This month marks the second anniversary of the war in Ukraine. This is a devastating crisis for Ukraine and for Europe. Large part of the population fled the country seeking refuge in neighboring and far countries, mostly women and children. Leaving the most intense conflict zones, survivors were pushed into degraded living conditions, which presented a unique strain upon the healthcare system, that found no parallel in recent history of Europe.

According to the United Nations Office for Human Rights, 27,768 civilian casualties (9,806 fatalities and 17,962 injured) were reported between February 24, 2022, and October 8 2023. An estimated 17.6 million people in Ukraine require urgent humanitarian support, over 6 million Ukrainian residents became internally displaced persons, and 6.3 million refugees from Ukraine were recorded globally, most of whom (5.9 million) reside in Europe.

With respect to stroke care, the health and wellbeing of the Ukrainian population was heavily affected. Access to thrombolysis and thrombectomy, stroke units, and to services for secondary prevention rehabilitation and palliative care has been affected in conflict regions, especially for vulnerable patients such as stroke survivors and their families.  Before the conflict Ukraine was among the top five countries in Europe for stroke incidence, morbidity, and mortality: each year, there are 100–110,000 primary and 40–50,000 recurrent cases of stroke. Because of this high burden, stroke remains a priority for the Ukrainian Ministry of Health and National Health System. Investments in new equipment allowed all Ukrainian regions to offer mechanical thrombectomy (MT) to acute ischemic stroke patients. The MT rate is 1.5%, whereas access to thrombolysis is 10%. In 2024 new policies were issued to ensure improved access and quality of inpatient rehabilitation, increasing the number of days (up to 112) covered by the NHS.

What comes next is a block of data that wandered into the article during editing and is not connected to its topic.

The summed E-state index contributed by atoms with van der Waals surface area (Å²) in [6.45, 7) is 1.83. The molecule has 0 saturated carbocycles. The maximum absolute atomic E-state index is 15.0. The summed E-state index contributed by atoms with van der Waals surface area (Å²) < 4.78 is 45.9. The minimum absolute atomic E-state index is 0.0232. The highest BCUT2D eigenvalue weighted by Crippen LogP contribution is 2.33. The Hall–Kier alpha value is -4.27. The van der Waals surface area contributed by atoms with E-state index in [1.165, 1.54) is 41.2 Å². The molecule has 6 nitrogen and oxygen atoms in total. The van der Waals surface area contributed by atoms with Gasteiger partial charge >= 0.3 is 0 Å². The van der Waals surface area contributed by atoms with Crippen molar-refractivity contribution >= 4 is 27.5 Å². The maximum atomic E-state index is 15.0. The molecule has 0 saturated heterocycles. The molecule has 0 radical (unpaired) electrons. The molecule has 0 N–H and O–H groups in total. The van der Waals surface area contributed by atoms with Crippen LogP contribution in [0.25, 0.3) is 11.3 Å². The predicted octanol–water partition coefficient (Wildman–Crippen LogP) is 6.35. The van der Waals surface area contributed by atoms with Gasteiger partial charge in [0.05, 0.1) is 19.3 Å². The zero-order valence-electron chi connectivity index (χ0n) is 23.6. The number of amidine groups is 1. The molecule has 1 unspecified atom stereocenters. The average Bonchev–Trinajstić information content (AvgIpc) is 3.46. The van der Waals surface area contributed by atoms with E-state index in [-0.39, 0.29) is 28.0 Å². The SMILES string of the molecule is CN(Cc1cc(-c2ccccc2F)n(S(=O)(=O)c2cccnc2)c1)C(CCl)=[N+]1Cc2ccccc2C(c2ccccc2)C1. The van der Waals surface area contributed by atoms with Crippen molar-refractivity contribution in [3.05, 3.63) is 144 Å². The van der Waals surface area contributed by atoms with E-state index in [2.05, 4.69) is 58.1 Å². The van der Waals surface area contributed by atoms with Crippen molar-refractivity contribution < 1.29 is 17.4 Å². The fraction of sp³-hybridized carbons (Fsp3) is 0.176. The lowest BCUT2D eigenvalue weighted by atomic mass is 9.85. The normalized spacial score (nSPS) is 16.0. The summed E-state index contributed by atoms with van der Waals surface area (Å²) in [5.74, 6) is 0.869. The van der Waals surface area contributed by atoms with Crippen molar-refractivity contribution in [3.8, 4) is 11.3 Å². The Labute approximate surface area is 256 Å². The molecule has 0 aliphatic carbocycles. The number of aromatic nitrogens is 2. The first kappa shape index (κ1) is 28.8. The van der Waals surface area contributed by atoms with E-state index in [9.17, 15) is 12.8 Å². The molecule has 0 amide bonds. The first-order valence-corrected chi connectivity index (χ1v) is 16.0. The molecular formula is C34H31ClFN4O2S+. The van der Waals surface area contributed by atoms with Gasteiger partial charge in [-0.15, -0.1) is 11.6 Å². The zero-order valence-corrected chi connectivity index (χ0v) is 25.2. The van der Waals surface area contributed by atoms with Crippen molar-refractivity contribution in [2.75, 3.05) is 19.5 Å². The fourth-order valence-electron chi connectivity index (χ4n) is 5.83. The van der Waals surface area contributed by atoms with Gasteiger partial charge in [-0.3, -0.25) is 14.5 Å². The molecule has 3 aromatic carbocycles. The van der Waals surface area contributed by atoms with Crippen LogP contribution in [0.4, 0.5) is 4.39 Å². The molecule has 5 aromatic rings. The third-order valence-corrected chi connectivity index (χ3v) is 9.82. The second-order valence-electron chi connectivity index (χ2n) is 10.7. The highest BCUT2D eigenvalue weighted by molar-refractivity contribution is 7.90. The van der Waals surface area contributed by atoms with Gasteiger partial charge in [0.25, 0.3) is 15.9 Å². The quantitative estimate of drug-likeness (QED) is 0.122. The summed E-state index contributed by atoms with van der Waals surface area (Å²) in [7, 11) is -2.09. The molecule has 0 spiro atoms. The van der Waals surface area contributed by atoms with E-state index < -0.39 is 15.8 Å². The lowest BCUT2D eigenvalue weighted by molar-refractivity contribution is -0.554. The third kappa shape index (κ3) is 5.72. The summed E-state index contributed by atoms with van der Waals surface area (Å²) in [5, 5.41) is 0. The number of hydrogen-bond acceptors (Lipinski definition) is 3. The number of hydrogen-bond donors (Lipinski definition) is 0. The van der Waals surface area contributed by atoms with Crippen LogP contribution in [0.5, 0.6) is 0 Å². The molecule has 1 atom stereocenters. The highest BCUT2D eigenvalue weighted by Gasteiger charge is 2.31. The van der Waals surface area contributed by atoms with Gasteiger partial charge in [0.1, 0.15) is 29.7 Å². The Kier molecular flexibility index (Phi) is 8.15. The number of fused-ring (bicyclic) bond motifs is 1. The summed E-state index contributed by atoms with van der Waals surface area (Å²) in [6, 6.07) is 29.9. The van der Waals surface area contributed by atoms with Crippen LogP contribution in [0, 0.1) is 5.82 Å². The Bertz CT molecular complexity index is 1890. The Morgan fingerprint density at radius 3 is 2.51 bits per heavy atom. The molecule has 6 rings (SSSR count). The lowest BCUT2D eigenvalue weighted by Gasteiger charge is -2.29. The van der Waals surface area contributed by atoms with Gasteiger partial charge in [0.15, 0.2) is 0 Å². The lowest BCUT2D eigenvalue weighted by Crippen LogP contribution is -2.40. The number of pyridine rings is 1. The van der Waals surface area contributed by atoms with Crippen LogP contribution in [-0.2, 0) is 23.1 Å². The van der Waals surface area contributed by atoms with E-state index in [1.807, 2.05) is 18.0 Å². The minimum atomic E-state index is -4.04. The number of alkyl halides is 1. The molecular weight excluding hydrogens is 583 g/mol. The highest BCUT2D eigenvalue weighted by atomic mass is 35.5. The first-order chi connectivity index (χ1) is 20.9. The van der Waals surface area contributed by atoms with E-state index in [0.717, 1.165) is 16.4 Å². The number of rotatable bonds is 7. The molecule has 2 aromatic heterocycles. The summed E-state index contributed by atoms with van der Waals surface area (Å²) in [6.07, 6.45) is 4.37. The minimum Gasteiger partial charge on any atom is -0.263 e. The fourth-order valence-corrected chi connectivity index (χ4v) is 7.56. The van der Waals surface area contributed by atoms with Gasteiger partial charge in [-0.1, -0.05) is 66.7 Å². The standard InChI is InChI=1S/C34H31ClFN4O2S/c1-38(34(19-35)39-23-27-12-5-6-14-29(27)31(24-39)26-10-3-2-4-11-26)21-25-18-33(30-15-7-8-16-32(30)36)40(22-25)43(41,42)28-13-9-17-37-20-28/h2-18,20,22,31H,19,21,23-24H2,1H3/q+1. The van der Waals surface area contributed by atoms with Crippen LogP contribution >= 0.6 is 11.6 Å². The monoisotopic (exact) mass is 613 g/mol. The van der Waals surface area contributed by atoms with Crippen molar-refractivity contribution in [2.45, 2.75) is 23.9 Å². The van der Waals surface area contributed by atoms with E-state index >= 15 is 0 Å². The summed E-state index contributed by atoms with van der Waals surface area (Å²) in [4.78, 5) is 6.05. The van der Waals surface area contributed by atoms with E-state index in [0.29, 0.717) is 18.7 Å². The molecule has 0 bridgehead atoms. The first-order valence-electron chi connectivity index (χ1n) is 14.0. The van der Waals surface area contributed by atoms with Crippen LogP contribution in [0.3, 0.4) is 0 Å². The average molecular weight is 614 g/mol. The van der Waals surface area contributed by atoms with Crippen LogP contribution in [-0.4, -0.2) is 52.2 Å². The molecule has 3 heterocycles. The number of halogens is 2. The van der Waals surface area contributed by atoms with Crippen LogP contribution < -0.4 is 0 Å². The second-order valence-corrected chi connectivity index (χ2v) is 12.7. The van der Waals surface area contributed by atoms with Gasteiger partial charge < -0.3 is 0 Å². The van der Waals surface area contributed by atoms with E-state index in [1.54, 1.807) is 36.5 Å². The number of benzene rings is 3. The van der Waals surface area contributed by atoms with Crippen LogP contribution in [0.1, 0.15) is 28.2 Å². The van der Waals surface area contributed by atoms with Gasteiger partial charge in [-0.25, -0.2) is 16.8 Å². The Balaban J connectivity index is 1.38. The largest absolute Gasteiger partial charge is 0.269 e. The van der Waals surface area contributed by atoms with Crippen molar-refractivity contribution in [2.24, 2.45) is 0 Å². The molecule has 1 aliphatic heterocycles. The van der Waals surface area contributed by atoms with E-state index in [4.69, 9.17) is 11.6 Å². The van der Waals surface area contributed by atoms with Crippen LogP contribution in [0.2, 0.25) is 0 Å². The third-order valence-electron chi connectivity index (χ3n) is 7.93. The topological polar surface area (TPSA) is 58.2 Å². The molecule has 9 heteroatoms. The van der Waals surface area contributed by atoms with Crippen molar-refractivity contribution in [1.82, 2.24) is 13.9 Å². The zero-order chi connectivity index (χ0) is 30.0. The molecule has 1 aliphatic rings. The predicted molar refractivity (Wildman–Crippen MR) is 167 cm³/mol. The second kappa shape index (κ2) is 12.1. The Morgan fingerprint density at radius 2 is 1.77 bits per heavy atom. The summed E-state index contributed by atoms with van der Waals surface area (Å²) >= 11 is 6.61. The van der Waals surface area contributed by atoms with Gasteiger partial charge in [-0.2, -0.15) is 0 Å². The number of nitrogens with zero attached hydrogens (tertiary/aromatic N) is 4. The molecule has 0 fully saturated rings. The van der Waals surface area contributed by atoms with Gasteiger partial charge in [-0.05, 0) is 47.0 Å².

In 2022, the European Stroke Organisation (ESO) established the Task Force for Ukraine (TF4UKR) chaired by Dr. Francesca Romana Pezzella (Italy) and Dr. Yuriy Flomin (Ukraine) to provide a dedicated team providing a continuous channel for the Ukrainian stroke community to network effectively with European national Societies, healthcare professionals and the WHO.

The ESO TF4UKR organized educational and communication events and funded grants in favor of Ukrainian stroke professionals. Among the main activities conducted in the last 2 years are: 1) supporting Ukrainian stroke physicians to relocate to other European institutions; 2) offering grants to Ukrainian Neurologists to visit Stroke Units in other European countries in 2023; 3) building educational forums, including virtual educational event series; 4) forming collaborations with WHO and other European Institutions, such as the University of Oslo, the Danish Stroke Society and Stroke Support Organization, to address gaps in stroke care, using mapping services and providing equipment. ESO’s solidarity with the Ukrainian stroke community remains steadfast. We trust that this collaboration will reinforce the link between our communities and provide opportunities for growth and recovery of Ukrainian stroke healthcare systems.

Peter Kelly


Simona Sacco

President Elect

Guillaume Turc

Secretary General

Martin Dichgans

Past President

Georgios Tsivgoulis

Vice President

Jesse Dawson


Francesca Romana Pezzella

Member at Large

Silke Walter

Member at Large